Venice was consulting in her present policy the best interests of Italy-of the Papacy itself. The Pope listened, to all outward appearance, unshaken and unmoved. The ambassador demanded his audience of leave, the Pope appeared to refuse his parting blessing. But his powerful arguments were not lost on the opinionated and intractable, yet clear-sighted pontiff. Sixtus struggled for a time against his own convicticns, but he was convinced at last. After a delay of two days Donato was again admitted. The Pope declared that he could not approve of the conduct of the republic, but he would suspend the threatened measures of hostility. He gave him his blessing and the kiss of peace. The next month appeared the envoy from the Catholic nobles who had joined Henry IV., M. de Luxembourg. Notwithstanding the remonstrances of the Spaniards, the Pope gave him an audience. Luxembourg placed in the most glowing light the great qualities of Henry, his bravery, his maguanimity, his generosity. Sixtus had that rare quality of greatness, that he could admire it in an enemy. There was something in Elizabeth and in Henry IV., with which his spirit owned kindred and affinity.
We must not quote the unpriestly and not over delicate compliment which he is said to have paid to our virgin queen, but he was quite carried away by the language of Luxembourg :- Truly,' he exclaimed, “I repent that I have excommunicated him. “My king and master,' answered Luxembourg, will make himself worthy of absolution, and, at the feet of your Holiness, return into the bosom of the Catholic Church. Then,' rejoined the Pope, will I embrace and comfort him.' Already the imagination of Sixtus had embodied a new and more splendid vision. It was, he assured himself, hatred of Spain, not aversion to Catholicism, which prevented the other Protestant kingdoms from returning to the old faith. There was already an English minister in Rome, one from Saxony was expected. Would to God, said Sixtus, that they were all at our feet! At this momentous crisis the zealots for the advancement of Catholicism beheld, but not in silent wonder, this suspicious hesitation, this threatened defection of the Pope himself, and that Pope the famous Sixtus. In France the Leaguists began to denounce his rapacity and his nepotism ; in Spain a Jesuit preached upon the lamentable state of the Church. It is not only the republic of Venice that is favourable to the heretics; but'-he paused—he pressed his finger to his lips—the Pope himself.' The ambassador of Spain forced his way into the apartments of the Pope,-he came to give words and expression to the opinion now abroad, that there were some more orthodox, more Catholic than the Pope himself; and this to the very face of Sixtus. He knelt, and demanded permission to express the sentiments of his master. In vain the Pope commanded him to rise.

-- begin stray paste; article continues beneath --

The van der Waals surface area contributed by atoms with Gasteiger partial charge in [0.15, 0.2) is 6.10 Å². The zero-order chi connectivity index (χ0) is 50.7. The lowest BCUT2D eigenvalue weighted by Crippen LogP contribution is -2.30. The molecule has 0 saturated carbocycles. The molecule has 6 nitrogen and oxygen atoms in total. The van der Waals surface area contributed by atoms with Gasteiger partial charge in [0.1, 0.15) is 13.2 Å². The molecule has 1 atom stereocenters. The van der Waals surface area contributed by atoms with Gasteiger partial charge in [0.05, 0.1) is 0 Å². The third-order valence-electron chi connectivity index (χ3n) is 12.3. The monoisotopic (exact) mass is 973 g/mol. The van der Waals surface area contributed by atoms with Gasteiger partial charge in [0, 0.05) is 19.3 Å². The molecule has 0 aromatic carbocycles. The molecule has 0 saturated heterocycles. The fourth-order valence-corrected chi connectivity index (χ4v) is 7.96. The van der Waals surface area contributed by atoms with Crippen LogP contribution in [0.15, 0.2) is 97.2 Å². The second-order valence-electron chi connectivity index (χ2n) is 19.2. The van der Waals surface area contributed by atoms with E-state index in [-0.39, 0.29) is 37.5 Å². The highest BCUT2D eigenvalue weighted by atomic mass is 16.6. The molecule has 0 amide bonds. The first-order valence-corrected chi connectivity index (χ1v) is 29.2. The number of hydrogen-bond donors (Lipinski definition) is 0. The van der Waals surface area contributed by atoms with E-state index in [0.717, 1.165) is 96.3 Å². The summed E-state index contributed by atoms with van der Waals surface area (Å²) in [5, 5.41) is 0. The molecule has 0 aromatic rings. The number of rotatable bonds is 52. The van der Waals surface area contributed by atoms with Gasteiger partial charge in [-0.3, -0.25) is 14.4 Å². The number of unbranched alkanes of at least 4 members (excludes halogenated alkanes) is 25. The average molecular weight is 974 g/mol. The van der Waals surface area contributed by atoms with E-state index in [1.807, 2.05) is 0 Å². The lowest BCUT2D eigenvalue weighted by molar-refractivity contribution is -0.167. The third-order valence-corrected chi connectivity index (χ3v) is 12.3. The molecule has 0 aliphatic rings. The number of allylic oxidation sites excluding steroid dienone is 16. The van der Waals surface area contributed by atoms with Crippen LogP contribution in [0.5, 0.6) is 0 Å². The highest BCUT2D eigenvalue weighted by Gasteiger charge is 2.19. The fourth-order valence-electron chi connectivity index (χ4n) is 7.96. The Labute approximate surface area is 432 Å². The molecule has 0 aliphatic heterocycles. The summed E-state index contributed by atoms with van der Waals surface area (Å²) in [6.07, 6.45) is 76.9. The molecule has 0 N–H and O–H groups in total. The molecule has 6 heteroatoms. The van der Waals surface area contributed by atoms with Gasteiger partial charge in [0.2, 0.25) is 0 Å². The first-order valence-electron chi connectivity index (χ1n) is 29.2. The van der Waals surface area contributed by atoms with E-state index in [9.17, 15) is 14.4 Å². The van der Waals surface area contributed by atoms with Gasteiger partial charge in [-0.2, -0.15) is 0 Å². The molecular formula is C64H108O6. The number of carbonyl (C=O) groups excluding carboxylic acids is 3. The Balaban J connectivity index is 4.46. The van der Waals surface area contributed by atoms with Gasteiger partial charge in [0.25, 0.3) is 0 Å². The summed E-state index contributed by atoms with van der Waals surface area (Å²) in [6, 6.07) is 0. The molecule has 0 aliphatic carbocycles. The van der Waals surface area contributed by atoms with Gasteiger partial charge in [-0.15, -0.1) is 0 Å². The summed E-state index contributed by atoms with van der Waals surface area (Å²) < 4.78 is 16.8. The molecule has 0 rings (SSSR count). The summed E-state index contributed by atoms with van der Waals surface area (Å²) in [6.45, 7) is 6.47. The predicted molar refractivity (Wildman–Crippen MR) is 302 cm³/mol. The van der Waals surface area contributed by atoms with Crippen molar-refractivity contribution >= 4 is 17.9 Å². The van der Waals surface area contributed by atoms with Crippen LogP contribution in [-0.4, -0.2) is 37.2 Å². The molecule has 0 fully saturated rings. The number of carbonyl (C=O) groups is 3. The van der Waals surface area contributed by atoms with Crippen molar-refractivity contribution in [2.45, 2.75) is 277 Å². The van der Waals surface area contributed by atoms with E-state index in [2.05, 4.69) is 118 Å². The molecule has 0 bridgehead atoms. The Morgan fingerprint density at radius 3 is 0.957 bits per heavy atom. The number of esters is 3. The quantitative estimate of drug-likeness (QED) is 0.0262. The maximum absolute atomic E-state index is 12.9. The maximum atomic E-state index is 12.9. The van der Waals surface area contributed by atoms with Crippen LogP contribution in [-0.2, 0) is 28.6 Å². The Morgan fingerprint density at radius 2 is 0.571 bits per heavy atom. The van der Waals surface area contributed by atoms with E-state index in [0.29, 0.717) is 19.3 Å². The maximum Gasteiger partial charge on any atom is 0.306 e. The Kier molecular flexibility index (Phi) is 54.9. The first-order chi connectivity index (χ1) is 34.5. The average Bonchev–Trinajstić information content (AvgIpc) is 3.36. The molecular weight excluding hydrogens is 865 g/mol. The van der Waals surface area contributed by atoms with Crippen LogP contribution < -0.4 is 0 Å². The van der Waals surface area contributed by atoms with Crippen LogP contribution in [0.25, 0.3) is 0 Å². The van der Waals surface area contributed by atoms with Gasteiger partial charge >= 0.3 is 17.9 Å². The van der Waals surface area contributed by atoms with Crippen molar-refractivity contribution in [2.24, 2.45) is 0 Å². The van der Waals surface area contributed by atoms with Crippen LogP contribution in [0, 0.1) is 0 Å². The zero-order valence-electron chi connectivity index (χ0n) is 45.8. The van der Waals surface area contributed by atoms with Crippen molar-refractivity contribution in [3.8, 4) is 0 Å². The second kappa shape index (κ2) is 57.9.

• It was heresy,' he said, 'to treat the vicegerent of Christ with such disrespect.' The anı bassador would not be eluded. “His Holiness (he began) must declare the partisans of Navarre, without distinction, excommunicated ; His Holiness must pronounce Navarre, under all circumstances and at all times, incapable of succeeding to the throne of France. If not, the Catholic King will renounce his obedience to His Holiness ; the King will not endure that the cause of Christ shall thus be betrayed and ruined.' The Pope scarcely allowed him to proceed. "This,' he cried, ‘is not the duty of the King. The ambassador arose, threw himself again